SAN ANTONIO -- David Buehler? Dan Bailey? Both kickers?
That's what the Dallas Cowboys have to decide in one of the most interesting training camp competitions. So what else is new?
The Cowboys have had more kickers than they can count. Or sometimes count on.
"I always tell kickers: You don't want people on your back," Cowboys kicking coach Chris Boniol said, "and there's only way to get them off, and that's to go make your kicks."
Sign Up and Save
Get six months of free digital access to the Star-Telegram
Since Jerry Jones bought the team in 1989, the Cowboys have employed 18 kickers. Jones thought he had a long-term solution by signing free agent Mike Vanderjagt to a three-year, $5.4 million deal in 2006. Vanderjagt didn't last the season. So the Cowboys went a different route, drafting Nick Folk in the sixth round in 2007. Folk made the Pro Bowl as a rookie, but Dallas released him in the middle of the '09 season.
Though Jones said Saturday the Cowboys could employ two kickers this season, as they did in 2009, it's more likely the job is Buehler's or Bailey's.
"The whole idea throughout our football team is to create competition," Cowboys coach Jason Garrett said. "We want to do that at every spot on our team, so we're certainly doing that in the kicking game."
Bailey, the Lou Groza Award winner as the nation's best collegiate kicker last season, was perfect the first three days. He's now 17 for 19 after missing from 48 and 43 on Sunday, though he did make a hurry-up, 52-yarder in the 2-minute drill.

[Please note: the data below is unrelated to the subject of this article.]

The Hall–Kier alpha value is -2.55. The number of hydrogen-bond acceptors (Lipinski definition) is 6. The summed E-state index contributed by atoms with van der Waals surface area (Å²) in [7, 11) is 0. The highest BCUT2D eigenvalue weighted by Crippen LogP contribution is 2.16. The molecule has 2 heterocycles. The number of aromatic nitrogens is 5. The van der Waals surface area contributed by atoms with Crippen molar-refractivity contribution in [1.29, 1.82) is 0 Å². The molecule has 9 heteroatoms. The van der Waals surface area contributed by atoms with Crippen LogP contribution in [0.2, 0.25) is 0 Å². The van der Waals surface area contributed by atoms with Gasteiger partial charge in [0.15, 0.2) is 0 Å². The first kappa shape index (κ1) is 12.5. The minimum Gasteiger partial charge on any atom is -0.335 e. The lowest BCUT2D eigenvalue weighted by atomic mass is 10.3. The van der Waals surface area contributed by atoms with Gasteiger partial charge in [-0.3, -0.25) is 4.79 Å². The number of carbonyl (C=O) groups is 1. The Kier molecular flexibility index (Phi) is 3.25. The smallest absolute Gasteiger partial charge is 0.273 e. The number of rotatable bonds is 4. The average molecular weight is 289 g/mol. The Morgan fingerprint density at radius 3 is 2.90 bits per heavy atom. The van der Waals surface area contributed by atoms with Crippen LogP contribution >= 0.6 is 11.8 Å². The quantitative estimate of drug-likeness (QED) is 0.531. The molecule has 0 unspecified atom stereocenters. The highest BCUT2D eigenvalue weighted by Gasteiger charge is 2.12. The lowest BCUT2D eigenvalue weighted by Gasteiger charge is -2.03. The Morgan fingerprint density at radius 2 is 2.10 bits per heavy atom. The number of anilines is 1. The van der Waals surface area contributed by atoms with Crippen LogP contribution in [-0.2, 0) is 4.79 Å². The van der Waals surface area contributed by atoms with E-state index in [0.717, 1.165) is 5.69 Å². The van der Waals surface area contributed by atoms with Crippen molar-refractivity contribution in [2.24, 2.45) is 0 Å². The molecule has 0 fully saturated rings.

"I'm going to come in and do the best I can do, and if it's not enough, it's not enough," said Bailey, an Oklahoma State product. "All I can do is control what I can on the field and go from there."
Buehler is among the league's best at touchbacks, having booted 51 in his two seasons. But kickoffs have been moved from the 30- to the 35-yard line this season, making touchbacks easier.
His goal is to win both jobs.
"I went through a rollercoaster last year, and I feel like it made me stronger as a person and as a kicker," Buehler said. "I learned a lot. I want the field-goal job. I'm fighting my butt off to get it."
What edge he has in experience, Buehler doesn't have in the numbers so far.
Buehler made only 2 of 5 kicks Sunday, though one was a hurry-up from 58 yards, and he now is 12 of 20. He has been wide left, wide right and short from 35, 38, 41, 44, 34, 58, 38 and 44.
Buehler didn't exactly receive a vote of confidence from Jones, who said, "I think he can win the job." Despite that, it's Buehler's job to lose.
"Dan's a great kicker," Buehler said. "I knew when he got signed he was going to be stiff competition. Competition brings the best out of you, and it forces you to put them through the pipes.
"He's doing a good job. ...I just have to go out there and prove I can get the job done."
Buehler struggled last season as the team's placekicker. He was only 24 of 32 on field goals and missed two extra points. The good news: He was 8 of 11 from 40-49 yards, 4 of 6 from 50 and beyond and 5 of 8 in the final two minutes of a half.
"David missed some kicks he should have made, but he made some that were huge," Boniol said. "...It was a hard year from a critique standpoint on him last year, but something definitely to build on."
Charean Williams, 817-390-7760